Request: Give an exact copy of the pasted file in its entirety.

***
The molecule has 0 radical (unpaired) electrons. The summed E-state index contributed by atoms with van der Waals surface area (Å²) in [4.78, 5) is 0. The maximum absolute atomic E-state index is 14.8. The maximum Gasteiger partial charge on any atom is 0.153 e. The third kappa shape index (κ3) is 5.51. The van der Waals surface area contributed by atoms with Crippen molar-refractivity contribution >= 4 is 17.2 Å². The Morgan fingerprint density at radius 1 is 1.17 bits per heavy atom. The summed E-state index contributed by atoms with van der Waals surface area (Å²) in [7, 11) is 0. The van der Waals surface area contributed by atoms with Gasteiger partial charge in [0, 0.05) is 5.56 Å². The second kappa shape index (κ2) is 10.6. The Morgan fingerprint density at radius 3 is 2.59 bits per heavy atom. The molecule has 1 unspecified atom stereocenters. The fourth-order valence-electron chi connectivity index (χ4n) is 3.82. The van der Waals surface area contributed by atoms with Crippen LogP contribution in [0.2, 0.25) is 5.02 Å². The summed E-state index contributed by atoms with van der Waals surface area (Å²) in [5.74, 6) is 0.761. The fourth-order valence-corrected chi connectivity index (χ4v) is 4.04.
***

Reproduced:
The molecule has 0 radical (unpaired) electrons. The summed E-state index contributed by atoms with van der Waals surface area (Å²) in [4.78, 5) is 0. The maximum absolute atomic E-state index is 14.8. The maximum Gasteiger partial charge on any atom is 0.153 e. The third kappa shape index (κ3) is 5.51. The van der Waals surface area contributed by atoms with Crippen molar-refractivity contribution >= 4 is 17.2 Å². The Morgan fingerprint density at radius 1 is 1.17 bits per heavy atom. The summed E-state index contributed by atoms with van der Waals surface area (Å²) in [7, 11) is 0. The van der Waals surface area contributed by atoms with Gasteiger partial charge in [0, 0.05) is 5.56 Å². The second kappa shape index (κ2) is 10.6. The Morgan fingerprint density at radius 3 is 2.59 bits per heavy atom. The molecule has 1 unspecified atom stereocenters. The fourth-order valence-electron chi connectivity index (χ4n) is 3.82. The van der Waals surface area contributed by atoms with Crippen LogP contribution in [0.2, 0.25) is 5.02 Å². The summed E-state index contributed by atoms with van der Waals surface area (Å²) in [5.74, 6) is 0.761. The fourth-order valence-corrected chi connectivity index (χ4v) is 4.04.